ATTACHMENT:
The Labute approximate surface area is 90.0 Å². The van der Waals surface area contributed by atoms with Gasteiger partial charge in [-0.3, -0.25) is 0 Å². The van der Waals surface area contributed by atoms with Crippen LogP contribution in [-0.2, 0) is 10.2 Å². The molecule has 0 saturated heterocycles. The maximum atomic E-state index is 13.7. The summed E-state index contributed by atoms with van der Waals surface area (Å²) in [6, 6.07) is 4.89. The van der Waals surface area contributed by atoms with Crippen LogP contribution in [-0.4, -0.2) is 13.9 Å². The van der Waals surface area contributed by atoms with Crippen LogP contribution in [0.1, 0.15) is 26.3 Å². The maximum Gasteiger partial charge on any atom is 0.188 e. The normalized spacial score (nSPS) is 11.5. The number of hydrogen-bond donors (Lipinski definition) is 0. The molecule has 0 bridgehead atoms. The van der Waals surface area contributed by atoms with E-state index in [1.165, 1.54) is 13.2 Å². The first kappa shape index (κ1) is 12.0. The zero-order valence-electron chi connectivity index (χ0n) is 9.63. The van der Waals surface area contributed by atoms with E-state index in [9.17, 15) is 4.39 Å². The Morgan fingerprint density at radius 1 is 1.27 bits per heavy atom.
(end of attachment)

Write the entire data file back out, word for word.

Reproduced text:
The Labute approximate surface area is 90.0 Å². The van der Waals surface area contributed by atoms with Gasteiger partial charge in [-0.3, -0.25) is 0 Å². The van der Waals surface area contributed by atoms with Crippen LogP contribution in [-0.2, 0) is 10.2 Å². The molecule has 0 saturated heterocycles. The maximum atomic E-state index is 13.7. The summed E-state index contributed by atoms with van der Waals surface area (Å²) in [6, 6.07) is 4.89. The van der Waals surface area contributed by atoms with Crippen LogP contribution in [-0.4, -0.2) is 13.9 Å². The van der Waals surface area contributed by atoms with Crippen LogP contribution in [0.1, 0.15) is 26.3 Å². The maximum Gasteiger partial charge on any atom is 0.188 e. The normalized spacial score (nSPS) is 11.5. The number of hydrogen-bond donors (Lipinski definition) is 0. The molecule has 0 bridgehead atoms. The van der Waals surface area contributed by atoms with E-state index in [1.165, 1.54) is 13.2 Å². The first kappa shape index (κ1) is 12.0. The zero-order valence-electron chi connectivity index (χ0n) is 9.63. The van der Waals surface area contributed by atoms with E-state index in [9.17, 15) is 4.39 Å². The Morgan fingerprint density at radius 1 is 1.27 bits per heavy atom.